MARK STEYN: Hey, good to be with you, Hugh. I take that at a slightly faster clip than Shirley Bassey does, and I'm hanging on for dear life for much of that track.

HH: Congratulations on Goldfinger. It's a lot of fun. I hope it's flying off the virtual shelves at

MS: Yeah, it seems to be... I love John Barry, who's the composer of Goldfinger - he basically invented the sound of spy music. I mean, very few people can claim to have invented an entire genre of music. But when people think of spy music, they think of that John Barry sound that he invented when he was sharing a flat with Michael Caine in London in the 1960s. And it's a song I love. It's actually quite tricky. It's got that thing that musical types call the Devil's Interval in it, which is kind of hard to get right, especially when you're doing it at that speed. But I gave it my best shot.

HH: Oh, it's a great shot, and in fact, I'm so inspired, the only other columnist/talking head/pundit that I know who sings well besides you is Eric Metaxas. And so I was looking around, and at Paris Las Vegas, there's a room called La Cabaret. And I think that a Metaxas-Steyn, Steyn-Metaxas act - of course I'll be happy to emcee it -would be just a smash. I think they would sell that out weeks at a time. Are you available?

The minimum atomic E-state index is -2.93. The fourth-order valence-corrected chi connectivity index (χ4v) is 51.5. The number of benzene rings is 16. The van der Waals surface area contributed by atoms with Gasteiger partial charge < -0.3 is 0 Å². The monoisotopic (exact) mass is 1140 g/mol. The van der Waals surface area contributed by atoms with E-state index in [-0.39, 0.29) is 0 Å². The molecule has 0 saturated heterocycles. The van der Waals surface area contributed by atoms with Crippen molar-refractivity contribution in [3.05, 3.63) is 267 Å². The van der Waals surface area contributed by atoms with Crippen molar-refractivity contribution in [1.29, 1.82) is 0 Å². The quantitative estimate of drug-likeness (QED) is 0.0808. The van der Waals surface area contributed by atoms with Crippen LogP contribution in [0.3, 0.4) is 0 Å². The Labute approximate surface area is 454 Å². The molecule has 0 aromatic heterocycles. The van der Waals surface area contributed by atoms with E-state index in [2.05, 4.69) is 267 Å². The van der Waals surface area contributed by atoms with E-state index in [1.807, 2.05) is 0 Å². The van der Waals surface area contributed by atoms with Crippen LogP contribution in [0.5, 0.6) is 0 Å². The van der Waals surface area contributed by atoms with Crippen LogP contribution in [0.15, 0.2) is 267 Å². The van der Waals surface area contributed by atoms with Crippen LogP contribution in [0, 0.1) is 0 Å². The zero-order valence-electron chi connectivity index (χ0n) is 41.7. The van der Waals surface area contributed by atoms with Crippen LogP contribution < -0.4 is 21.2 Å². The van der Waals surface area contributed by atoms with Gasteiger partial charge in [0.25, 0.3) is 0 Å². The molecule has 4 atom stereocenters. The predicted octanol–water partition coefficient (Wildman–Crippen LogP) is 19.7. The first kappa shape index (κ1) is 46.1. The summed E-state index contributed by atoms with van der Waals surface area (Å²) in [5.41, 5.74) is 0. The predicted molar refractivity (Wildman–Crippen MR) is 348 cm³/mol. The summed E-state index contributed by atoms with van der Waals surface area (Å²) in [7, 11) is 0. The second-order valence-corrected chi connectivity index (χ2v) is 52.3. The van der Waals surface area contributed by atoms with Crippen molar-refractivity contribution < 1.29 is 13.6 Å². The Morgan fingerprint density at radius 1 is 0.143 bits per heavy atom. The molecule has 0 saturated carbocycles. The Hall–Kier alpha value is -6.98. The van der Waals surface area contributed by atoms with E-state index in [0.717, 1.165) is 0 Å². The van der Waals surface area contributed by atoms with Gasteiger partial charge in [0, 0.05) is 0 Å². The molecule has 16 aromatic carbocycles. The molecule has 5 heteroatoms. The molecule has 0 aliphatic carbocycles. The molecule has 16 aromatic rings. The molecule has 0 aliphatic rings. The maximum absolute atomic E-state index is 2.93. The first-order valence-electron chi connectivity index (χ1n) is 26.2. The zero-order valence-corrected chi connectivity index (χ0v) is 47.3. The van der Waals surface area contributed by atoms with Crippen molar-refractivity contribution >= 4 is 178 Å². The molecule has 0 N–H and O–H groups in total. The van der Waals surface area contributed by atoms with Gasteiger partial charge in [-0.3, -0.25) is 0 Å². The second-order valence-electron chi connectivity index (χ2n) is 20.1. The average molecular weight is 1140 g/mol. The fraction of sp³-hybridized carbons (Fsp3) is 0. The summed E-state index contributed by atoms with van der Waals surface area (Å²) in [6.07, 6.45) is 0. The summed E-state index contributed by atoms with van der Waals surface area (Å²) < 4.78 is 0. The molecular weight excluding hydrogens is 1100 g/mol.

MS: Well, I like Eric a lot. I quote from his book on William Wilberforce in my most recent book, and so I have tremendous admiration for him on the William Wilberforce front. I'm not, I don't think I've ever heard him do Diamonds Are Forever or Thunderball. But I'm willing to wait and see what he has.

HH: I heard him do Fly Me To The Moon. It was terrific. I'm telling you, Vegas, if you're listening right now, Steyn and Metaxas.

MS: You're telling me Eric Metaxas did Fly Me To The Moon?

HH: Oh, yes, in front of 500 people in Santa Barbara in a room including Cathy Ireland and many other showbiz types that were there. They were blown away by him.

MS: Really? ...because that's, that's one of those songs, as Judy Garland - I'm getting just fabulously camp now, but as Judy Garland used to say, that song has been sung. That's one I would never go anywhere near, just because I don't, I feel, I don't feel I've got anything to add to it. But if he can stand up and do Fly Me To The Moon, let's go for it.